Segmentation is a great tool to use within your collections department because it enables your business to tailor the collections efforts based on the payment behavior of your customers. It can also help you carry out other key analyses and add significant value with numerous key insights into your operations that will help make decisions within the organization. Below are 4 analyses that directly or indirectly benefit from having a segmented customer base.
1. Customer contact prioritization
The main use of a segmented portfolio is to determine which customers should be prioritized when it comes to collections activity. One way to identify this is by using the size of the customer, measured on average annual billing, and how well they pay their invoices in relation to the due date of each invoice raised on the account. If it’s a high turnover customer with poor payment behaviour demonstrated over a longer period, the collector will initiate collection activities earlier and continue to chase on a more frequent basis. Identical customers but with good payment behaviour will still be contacted, however not as early or frequently. The other end of the spectrum is all your customers grouped together that make up little of your organisations annual turnover. Segmentation will drive these accounts to be subject to complete process automation, regardless of payment behaviour as the collector’s time is more effectively spent on higher turnover accounts. Almost immediately, this approach removes a high volume of customers from the collector’s workload to allow more concentrated efforts that will generate more cash collected.
2. Customer payment performance indicator
Directly generated from the customer contact prioritization analysis, by using segmentation with the data behind it and creating labels to each customer, you can easily track and monitor if the overall payment behaviour of your customers is improving. Depending on the frequency of running this analysis, you will be able to see accounts shifting within the segmentation spectrum. If less customers fall into the poor paying boxes, it means they have consistently improved in paying their invoices against the due date, which originates directly from the efforts of the collector through increased and targeted collection activity.
3. Balancing the account portfolios between collectors
Allocating the right number of accounts as well as different types of accounts to your collectors can be a challenging task. Finding the right balance to ensure accounts receive the right level of attention and expertise is crucial for the overall success of the team. With the segmentation label on the accounts, management can easily identify accounts that require the attention of an experienced collector and accounts that are more suitable for new or less experienced people. I.e. difficult customers with high turnover should not be given to a collector with low experience or a person still in their development and learning the trades of the job.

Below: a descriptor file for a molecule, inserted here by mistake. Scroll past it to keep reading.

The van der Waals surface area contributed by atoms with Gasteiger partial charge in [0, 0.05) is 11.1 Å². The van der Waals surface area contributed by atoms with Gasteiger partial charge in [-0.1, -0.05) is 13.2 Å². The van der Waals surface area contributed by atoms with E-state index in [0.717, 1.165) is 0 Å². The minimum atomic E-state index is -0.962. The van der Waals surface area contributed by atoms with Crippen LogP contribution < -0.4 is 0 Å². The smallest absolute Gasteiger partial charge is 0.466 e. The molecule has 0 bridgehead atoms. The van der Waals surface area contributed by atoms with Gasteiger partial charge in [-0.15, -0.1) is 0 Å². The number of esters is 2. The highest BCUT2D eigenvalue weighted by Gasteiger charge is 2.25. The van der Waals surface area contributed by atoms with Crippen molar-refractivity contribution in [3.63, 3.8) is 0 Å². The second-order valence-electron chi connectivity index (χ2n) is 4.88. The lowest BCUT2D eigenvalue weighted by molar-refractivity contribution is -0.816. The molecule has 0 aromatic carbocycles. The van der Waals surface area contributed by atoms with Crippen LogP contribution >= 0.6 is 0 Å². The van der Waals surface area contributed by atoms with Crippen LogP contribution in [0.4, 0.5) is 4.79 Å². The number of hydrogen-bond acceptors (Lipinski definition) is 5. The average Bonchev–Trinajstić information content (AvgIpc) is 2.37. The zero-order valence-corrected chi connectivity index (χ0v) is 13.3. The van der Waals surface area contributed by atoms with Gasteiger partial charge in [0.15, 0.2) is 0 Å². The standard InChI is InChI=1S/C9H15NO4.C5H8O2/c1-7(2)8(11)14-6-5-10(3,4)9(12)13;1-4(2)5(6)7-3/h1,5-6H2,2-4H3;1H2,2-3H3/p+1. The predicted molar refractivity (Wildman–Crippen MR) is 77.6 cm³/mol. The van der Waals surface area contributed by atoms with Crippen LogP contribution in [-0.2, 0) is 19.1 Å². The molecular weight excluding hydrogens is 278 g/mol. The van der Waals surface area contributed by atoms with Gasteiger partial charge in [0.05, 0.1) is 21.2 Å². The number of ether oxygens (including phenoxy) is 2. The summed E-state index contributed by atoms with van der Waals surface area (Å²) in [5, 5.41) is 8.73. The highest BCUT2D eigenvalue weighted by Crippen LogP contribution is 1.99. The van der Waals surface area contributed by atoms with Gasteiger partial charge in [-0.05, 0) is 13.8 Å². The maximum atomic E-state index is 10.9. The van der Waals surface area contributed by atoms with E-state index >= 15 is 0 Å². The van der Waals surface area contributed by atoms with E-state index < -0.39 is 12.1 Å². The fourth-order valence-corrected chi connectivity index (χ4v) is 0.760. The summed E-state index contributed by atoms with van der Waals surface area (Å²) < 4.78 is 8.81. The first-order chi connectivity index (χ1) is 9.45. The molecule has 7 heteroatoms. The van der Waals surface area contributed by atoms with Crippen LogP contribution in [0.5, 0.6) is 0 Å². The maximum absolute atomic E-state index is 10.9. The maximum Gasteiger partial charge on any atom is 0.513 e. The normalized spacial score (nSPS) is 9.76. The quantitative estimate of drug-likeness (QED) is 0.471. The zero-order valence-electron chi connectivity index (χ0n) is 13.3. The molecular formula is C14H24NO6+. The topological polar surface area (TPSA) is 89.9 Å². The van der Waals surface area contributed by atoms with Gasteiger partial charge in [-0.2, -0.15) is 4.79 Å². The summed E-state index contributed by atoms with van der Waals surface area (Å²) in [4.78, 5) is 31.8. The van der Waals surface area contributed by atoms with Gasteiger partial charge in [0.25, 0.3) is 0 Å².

4. Complementing capacity model
To understand how much cash on average each collector collects or how many people you need to collect a certain amount of cash, creating a capacity model is a great way to do so. This enables your business to be able to plan and recruit people on a proactive basis, to make up for any shortfall in staff. This becomes even more important if your business has a history with high turnover of staff. When you have determined the amount of cash each collector on average collects, you can exclude certain cash coming from customers labelled “good customers” who pay on time, as defined by the segmentation model. Reasoning behind this is that you can assume that cash would have come in regardless of the collector’s efforts. Assuming this, you can then further drill down within the capacity analysis to understand the true amount cash collected, deriving directly from the efforts of the individual collector.
It is worth remembering that the arrival of new technologies such as “Robotic Process Automation” (RPA) and collector bots will have an impact on how businesses utilize a segmented portfolio. Issues regarding capacity or account split amongst collectors will become less relevant as the workload will be reduced due to the arrival of such automated technology. However, the level of adaptation of new technologies that can be used to drive account segmentation activities should depend upon your individual customer strategies. Not everything out there will be applicable to your strategies and relationships built with the customers.
What is very important to understand is that segmentation is not a one-size fits all and can be tailored using different information depending on the nature of the business and availability of solid data. Ultimately, what the segmentation offers is a wide variety of key insights that creates the foundation of multiple analyses that help the business to make educated decisions. Regardless of what industry you are in and the products you are selling, segmentation is a strong tool that turns knowledge about your customers into more effective collections across the board and most importantly, a healthy cashflow for your organisation.